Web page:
Long before the pandemic made flying a horror show for passengers and crew, the US Congress acknowledged that flight attendant rest time was insufficient. But like a bad dream from which they could not awake, these essential airline safety workers have waited 4 years to see new rules guaranteeing a minimum of 10 hours rest between shifts. The Federal Aviation Administration is expected to announce them shortly.
The change increases present rest time for flight attendants by one to two hours depending on circumstances, and makes the 10 hours mandatory.
“Ten hours and not a minute less,” became a rallying call for flight attendants and their unions campaigning for the change.
But airlines argued that for the most part, cabin crew members were getting enough rest and that implementing the rule would cost the carriers, $786 million over 10 years. In its cost analysis, the FAA estimated industry might have to hire an additional one-thousand flight attendants at a cost of $118 million each year.
Flight attendants with U.S. airlines will now be at parity with pilots, where fatigue has long been associated with slow response times and errors in judgment.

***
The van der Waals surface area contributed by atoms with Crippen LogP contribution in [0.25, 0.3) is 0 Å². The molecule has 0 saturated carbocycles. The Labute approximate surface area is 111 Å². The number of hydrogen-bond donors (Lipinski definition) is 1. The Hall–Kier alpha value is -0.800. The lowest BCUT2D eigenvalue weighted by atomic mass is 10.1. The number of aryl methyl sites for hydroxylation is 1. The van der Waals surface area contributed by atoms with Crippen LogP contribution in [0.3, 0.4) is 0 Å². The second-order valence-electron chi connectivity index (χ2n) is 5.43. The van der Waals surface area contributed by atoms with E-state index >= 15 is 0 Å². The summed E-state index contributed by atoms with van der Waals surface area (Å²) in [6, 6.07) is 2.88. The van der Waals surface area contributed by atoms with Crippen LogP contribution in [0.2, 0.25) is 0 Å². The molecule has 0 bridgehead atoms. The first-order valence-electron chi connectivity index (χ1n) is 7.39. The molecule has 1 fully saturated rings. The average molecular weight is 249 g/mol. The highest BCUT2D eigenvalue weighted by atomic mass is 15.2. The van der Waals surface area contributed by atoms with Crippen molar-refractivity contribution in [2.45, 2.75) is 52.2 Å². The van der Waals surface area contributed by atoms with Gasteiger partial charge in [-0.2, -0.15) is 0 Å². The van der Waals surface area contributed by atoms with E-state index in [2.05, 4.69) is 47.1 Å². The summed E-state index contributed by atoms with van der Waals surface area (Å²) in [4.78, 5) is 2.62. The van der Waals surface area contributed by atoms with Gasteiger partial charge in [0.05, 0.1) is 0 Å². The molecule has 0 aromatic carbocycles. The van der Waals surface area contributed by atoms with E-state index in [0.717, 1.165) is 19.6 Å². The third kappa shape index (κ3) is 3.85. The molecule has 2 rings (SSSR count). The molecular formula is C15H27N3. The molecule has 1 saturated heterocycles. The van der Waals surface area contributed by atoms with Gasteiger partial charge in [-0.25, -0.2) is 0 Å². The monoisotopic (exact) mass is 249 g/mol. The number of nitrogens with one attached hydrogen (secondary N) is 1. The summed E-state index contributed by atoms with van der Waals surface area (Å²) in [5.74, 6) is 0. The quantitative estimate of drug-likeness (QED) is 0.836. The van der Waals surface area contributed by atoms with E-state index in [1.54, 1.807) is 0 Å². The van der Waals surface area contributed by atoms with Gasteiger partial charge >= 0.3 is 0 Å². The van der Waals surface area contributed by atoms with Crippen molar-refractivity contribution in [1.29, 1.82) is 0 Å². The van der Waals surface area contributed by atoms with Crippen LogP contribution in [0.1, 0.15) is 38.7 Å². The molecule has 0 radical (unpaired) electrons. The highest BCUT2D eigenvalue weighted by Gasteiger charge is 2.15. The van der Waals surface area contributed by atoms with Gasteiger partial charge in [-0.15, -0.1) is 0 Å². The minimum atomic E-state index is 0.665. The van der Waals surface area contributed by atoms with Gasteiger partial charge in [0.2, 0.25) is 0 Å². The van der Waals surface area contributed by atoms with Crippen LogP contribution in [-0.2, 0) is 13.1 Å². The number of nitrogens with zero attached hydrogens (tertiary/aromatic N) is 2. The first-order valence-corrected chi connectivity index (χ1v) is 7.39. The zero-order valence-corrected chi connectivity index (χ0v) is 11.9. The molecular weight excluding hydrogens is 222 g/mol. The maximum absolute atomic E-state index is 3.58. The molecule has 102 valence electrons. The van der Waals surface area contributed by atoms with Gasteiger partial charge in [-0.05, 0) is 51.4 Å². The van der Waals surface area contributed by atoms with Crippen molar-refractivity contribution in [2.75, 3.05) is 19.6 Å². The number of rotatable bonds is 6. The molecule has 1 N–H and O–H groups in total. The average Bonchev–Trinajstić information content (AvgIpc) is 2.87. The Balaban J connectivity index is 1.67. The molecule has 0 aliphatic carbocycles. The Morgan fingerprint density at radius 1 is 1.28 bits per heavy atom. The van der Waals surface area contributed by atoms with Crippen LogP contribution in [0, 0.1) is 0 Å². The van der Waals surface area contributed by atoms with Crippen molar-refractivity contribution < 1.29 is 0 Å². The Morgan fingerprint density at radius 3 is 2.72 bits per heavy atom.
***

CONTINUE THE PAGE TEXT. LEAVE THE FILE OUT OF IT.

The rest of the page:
Even so, when workers in high-consequence environments like aviation including mechanics, gate agents, air traffic controllers, fuelers and ramp workers make mistakes, the role of fatigue can be hard to thread out. The last person in the chain of events often bears the brunt. While investigators take months or even years to form conclusions, employers are firing and lawyers are suing.
As the most customer-facing of all airline workers, I’d argue the job of flight attendant has become ever more stressful since 9/11, with an exponential ratcheting up since the coronavirus.
“The past two and a half years have been incredibly trying for flight attendants who have had to work through the pandemic only to face longer days, more flights, more reschedules, and more disruptions,” Julie Hedrick, the president of the Association of Professional Flight Attendants which represents American Airlines workers, said in a statement.
Sure, they’re agitated and frazzled. That’s on a parallel track with the increasing levels of agitation among passengers. Five minutes looking at Twitter videos of the crazy going on up there in the sky will convince you it makes sense to ensure that these essential workers are well rested.
The flight attendant’s top priority is passenger safety and a part of that is calming the turbulent environment that is air travel today. In addition to enhancing safety, the bonus of more rest for flight attendants could be a less stressful flight for everyone.
Author of The New York Times bestseller, The Crash Detectives, I am also a journalist, public speaker and broadcaster specializing in aviation and travel.